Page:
Long Beach: Draft climate change plan suggests electrified air travel, vegetation on roofs and stronger seawalls:  “In the next 10 years, Long Beach will restore its dunes, incentivize reflective roofs and streets, and take sea level rise into account when approving new laws and negotiating new leases.  In the next 30 years, the city may begin relocating critical infrastructure and raising levees. And by the end of this century, the city will strengthen seawalls, elevate storm surge barriers and find ways to get homes and businesses out of flood-prone areas permanently.  That rough timeline is laid out in a draft of the city’s first Climate Action and Adaptation Plan, a document required by the state that officials hope to have approved by this fall. … ”  Read more from the Long Beach Post here:  Long Beach: Draft climate change plan suggests electrified air travel, vegetation on roofs and stronger seawalls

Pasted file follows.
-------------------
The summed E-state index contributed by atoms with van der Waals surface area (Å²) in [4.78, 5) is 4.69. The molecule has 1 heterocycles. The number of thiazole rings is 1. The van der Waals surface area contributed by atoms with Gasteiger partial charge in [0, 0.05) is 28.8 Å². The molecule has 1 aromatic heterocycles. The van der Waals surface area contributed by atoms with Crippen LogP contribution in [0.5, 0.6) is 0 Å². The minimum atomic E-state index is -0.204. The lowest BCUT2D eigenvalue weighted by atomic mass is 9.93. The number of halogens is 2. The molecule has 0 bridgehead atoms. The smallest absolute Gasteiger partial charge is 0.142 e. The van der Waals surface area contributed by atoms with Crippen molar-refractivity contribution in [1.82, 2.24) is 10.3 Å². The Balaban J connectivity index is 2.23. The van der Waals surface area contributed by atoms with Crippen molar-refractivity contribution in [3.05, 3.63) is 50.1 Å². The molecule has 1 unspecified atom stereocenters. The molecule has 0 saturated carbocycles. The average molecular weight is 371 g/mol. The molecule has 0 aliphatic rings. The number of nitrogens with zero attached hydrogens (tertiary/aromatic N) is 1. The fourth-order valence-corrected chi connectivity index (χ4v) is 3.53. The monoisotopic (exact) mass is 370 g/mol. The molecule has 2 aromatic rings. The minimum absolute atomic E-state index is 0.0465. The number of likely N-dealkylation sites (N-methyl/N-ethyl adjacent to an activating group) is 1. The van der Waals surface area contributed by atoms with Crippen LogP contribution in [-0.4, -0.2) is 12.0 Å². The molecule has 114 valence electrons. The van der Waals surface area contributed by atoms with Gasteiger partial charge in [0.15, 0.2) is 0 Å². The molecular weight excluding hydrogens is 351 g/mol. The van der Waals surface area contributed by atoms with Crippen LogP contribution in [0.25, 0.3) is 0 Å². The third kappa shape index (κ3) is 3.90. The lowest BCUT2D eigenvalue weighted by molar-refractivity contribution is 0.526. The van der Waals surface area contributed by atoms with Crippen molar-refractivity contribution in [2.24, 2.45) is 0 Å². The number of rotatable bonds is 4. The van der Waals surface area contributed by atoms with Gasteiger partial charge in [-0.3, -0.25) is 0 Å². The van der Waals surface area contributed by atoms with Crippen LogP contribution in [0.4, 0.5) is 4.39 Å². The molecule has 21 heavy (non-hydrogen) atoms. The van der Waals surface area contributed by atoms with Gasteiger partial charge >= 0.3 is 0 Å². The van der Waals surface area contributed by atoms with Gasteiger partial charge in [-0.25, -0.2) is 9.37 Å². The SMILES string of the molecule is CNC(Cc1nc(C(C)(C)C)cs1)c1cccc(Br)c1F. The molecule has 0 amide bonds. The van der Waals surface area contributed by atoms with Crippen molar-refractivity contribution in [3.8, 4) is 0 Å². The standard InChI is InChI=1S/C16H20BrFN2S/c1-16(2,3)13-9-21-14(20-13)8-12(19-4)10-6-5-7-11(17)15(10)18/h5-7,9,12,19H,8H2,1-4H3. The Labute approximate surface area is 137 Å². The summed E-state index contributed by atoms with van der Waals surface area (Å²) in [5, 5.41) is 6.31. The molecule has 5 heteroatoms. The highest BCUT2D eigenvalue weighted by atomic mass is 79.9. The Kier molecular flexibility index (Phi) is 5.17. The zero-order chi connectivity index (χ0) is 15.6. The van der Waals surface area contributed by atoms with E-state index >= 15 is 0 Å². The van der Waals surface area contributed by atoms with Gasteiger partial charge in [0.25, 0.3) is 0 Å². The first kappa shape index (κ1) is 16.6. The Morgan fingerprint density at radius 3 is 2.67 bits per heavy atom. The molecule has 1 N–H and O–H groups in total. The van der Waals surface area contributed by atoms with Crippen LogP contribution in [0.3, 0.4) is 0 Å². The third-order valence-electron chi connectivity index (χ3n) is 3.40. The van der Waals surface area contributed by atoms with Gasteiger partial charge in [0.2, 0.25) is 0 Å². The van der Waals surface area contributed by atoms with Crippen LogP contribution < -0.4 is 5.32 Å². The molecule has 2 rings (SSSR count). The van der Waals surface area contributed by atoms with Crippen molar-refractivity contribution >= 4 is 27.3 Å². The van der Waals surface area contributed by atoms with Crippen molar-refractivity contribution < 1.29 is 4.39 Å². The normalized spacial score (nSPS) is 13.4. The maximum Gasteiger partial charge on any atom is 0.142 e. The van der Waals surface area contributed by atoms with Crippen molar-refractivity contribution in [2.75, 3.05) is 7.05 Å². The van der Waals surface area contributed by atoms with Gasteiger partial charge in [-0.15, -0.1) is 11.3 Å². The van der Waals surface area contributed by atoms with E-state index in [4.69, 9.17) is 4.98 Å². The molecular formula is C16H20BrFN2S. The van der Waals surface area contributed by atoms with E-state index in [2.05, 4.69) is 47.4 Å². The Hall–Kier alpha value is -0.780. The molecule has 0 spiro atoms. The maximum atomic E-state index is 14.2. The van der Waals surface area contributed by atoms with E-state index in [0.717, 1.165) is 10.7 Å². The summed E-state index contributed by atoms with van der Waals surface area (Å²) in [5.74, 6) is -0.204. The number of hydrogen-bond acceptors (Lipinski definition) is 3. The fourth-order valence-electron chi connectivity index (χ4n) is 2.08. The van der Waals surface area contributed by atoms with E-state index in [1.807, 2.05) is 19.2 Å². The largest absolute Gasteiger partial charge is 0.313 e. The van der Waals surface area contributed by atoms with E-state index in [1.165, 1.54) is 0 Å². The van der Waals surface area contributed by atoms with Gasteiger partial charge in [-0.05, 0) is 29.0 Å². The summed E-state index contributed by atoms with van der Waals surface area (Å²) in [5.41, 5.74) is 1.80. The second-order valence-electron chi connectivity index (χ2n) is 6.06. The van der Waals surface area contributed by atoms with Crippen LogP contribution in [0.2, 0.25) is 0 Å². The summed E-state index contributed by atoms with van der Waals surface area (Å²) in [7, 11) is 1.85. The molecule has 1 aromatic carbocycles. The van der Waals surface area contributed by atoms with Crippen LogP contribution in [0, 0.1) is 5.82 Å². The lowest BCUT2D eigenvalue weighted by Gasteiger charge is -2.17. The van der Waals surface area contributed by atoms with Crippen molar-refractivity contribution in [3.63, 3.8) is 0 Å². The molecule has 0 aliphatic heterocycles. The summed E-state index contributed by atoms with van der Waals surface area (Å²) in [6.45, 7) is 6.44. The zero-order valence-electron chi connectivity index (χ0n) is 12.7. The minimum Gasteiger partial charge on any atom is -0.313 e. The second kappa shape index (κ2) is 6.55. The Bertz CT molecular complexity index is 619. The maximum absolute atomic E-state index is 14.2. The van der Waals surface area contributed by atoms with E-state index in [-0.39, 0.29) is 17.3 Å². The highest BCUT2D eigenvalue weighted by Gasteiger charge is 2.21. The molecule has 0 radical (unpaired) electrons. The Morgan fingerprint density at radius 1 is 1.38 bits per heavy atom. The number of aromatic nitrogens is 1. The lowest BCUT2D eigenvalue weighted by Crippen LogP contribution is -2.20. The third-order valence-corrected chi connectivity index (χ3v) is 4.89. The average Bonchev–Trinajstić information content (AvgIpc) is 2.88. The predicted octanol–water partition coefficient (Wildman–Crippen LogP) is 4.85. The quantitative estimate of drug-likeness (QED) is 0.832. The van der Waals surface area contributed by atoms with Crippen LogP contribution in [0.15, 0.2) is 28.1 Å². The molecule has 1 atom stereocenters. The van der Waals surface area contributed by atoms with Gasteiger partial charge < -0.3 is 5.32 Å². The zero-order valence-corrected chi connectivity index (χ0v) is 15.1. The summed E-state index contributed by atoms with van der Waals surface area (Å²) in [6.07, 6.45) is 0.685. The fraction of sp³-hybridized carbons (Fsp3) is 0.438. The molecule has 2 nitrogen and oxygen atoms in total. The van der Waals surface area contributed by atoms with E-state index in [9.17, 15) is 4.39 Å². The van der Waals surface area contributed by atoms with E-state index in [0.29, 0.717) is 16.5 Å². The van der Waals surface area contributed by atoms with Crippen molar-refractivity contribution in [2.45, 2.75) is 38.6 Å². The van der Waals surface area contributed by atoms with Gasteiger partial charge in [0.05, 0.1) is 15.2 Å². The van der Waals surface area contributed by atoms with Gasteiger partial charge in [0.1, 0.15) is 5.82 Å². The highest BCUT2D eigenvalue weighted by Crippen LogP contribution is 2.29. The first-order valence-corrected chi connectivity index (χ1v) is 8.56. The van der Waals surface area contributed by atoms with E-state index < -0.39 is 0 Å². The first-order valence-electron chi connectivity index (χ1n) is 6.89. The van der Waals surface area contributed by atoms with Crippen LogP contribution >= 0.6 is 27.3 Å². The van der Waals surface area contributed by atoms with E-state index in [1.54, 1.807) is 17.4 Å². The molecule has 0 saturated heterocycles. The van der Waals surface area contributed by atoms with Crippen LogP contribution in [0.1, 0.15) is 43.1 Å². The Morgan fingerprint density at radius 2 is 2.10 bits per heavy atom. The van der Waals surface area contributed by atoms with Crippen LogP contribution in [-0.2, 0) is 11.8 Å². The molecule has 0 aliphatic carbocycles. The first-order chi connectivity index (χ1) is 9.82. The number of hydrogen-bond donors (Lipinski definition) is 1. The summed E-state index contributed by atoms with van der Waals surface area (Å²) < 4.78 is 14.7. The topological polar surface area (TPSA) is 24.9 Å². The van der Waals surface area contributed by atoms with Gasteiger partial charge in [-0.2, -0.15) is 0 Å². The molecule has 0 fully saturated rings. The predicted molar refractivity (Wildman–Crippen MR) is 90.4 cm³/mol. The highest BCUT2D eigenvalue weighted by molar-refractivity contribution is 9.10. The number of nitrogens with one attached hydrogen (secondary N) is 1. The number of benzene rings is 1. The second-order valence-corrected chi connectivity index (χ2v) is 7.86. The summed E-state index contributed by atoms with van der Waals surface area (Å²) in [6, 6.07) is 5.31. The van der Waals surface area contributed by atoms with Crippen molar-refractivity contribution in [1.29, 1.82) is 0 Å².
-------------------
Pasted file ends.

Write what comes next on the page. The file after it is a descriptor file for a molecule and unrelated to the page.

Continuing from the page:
Bill to help Eagle Mountain hydroelectric storage project outside Joshua Tree derailed:  “Despite the efforts of a handful of Riverside County lawmakers, a controversial bill that would pave the way for a massive hydroelectric energy storage project on the edge of Joshua Tree National Park has been shelved for now, leaving the Eagle Mountain project still without a clear path forward. The project would use abandoned iron mining pits to store billions of gallons of groundwater, pumped from the Chuckwalla Valley aquifer. … ”  Read more from The Desert Sun here:  Bill to help Eagle Mountain hydroelectric storage project outside Joshua Tree derailed